OMAHA -- Michael Phelps: The Sequel. Ryan Lochte: The Foil.
That is the dominant plot for the U.S. swimming team in the 2012 Olympics, and Saturday night offered a glimpse of just how entertaining that story line might be. Phelps and Lochte raced within a quarter-second of each other from start to finish in the finals of the 200 individual medley, with no one else within four seconds of them.
Phelps won, his second victory in three head-to-head matches at these trials, with the promise of three rematches in London.
“This meet is just steppingstones for what I really want to do in London,” Lochte said.
“I’m sure that won’t be the end of us going back and forth,” Phelps said.
Phelps won a record eight gold medals in Beijing, and a top-two finish in Sunday’s 100 butterfly (in which he holds the world record) gives him the chance for eight more in London.
Lochte also will swim the 100 fly Sunday. He had the sixth-best time in Saturday’s semifinals — Phelps had the fastest — and so Lochte appears unlikely to finish in the top two.
But the chance for that finish — and with it his own chance for eight medals in London — compelled Lochte to swim three events Saturday night, all within an hour.
“Probably the most pain I have endured in swimming competition,” Lochte said.
Tyler Clary of Riverside earned his second ticket to London, finishing second to Lochte in the 200 backstroke after finishing second to Phelps in the 200 butterfly — and third behind Lochte and Phelps in the 400 individual medley.
“They’re older than I am,” Clary said. “Eventually, they’re going to stop swimming.”
Clary is 23. Lochte is 27, and Phelps celebrated his 27th birthday Saturday.
“After you get past 25, there’s no point in even counting any more,” Phelps said.
Natalie Coughlin barely made her third consecutive Olympic team, finishing sixth in the 100 freestyle to win the last spot on the 400 freestyle relay squad. She failed to qualify for London in any individual events, but a medal in the relay would give her 12 Olympic medals, tied for the most of any female American swimmer.
“This wasn’t the meet I visualized or anticipated,” she said. “Right now, I couldn’t be happier.”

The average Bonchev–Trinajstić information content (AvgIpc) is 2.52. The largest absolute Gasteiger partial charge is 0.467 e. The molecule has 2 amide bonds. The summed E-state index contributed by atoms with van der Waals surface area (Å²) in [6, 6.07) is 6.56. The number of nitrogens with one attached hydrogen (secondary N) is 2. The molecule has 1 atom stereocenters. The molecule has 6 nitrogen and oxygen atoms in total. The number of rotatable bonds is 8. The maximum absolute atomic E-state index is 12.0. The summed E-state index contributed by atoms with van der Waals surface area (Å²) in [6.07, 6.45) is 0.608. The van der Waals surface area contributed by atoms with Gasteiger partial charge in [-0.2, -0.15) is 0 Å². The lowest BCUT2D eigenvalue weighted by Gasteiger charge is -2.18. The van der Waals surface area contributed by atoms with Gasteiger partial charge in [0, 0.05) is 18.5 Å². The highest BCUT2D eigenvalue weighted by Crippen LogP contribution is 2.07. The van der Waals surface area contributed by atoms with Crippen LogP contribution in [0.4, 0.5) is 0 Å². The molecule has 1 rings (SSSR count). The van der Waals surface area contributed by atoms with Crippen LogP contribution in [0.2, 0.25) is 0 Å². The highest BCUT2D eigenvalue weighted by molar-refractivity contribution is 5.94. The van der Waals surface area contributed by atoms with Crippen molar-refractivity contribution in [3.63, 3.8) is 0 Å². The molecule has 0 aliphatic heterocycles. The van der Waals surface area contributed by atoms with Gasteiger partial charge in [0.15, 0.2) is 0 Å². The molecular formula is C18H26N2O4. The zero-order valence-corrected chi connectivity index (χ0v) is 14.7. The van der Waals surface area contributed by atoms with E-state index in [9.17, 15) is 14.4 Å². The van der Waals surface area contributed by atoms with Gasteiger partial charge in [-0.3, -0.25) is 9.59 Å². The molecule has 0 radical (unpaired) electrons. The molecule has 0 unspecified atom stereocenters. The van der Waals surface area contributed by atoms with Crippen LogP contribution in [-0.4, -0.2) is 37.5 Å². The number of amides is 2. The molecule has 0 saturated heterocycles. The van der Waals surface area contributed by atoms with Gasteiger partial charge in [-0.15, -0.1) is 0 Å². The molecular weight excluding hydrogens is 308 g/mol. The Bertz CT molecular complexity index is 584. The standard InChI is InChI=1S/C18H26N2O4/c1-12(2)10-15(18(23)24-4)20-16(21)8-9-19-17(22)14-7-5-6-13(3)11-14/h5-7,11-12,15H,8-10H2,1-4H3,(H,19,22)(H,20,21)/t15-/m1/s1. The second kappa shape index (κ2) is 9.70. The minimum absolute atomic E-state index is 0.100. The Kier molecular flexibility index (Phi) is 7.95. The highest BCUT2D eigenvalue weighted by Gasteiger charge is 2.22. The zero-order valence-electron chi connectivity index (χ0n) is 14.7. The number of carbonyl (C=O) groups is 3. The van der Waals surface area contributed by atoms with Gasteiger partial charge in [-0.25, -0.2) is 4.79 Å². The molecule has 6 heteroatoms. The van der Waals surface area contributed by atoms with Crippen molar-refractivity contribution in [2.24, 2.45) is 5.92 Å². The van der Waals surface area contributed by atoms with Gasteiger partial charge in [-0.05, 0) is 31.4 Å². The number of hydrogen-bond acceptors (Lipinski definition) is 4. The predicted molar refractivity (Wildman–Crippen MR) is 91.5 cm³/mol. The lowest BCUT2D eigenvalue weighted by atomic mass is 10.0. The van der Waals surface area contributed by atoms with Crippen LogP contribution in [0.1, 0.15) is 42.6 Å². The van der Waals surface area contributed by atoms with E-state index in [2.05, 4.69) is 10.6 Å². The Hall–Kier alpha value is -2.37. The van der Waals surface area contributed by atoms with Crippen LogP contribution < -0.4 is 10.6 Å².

Coughlin went out fast but faded badly in the final 25 meters, and she recalled her thoughts in those final desperate seconds.
“ ‘Get my hand on the freaking wall,’ ” she said, “but it wasn’t so PC.”
Amanda Beard failed to make her fifth consecutive Olympic team. She placed fifth in the 200 breaststroke, an event in which she formerly held the world record.
“I’m not heartbroken,” Beard said. “I’m not disappointed in myself at all.”
Beard, 30, said her immediate priority would be to try to have a second child, but she said she would consider another shot at the Olympics.
“The best way to lose baby weight is to swim and work out,” she said. “I don’t rule out 2016.”
Jessica Hardy of Long Beach won the 100 freestyle, earning an Olympic bid four years after testing positive for a banned substance and giving up her spot on the U.S. team. Hardy satisfied arbitrators that a contaminated supplement was to blame, and the International Olympic Committee reinstated her last year.
“I can’t tell you how happy and incredibly grateful I am,” she said.
USC alum Rebecca Soni won the 200 breaststroke. She previously made the Olympic team in the 100 breaststroke.
Jason Lezak of Irvine made his name in the men’s 400 freestyle relay in the 2008 Olympics, but he might not get the chance for an encore. He earned the final spot on the relay squad by finishing sixth in the 100 freestyle Friday, but U.S. men’s national team Coach Gregg Troy refused to commit to using Lezak in London.
“We’ve got eight to nine really great freestylers, and we’re going to put the fastest race together that we can,” Troy said. “We’ll make that decision in London.”
Phelps and Lochte each could be selected for a relay leg, even though neither one competed in the finals of the 100 free. The four swimmers the U.S. enters in the qualifying heat need not be the same four it enters in the finals.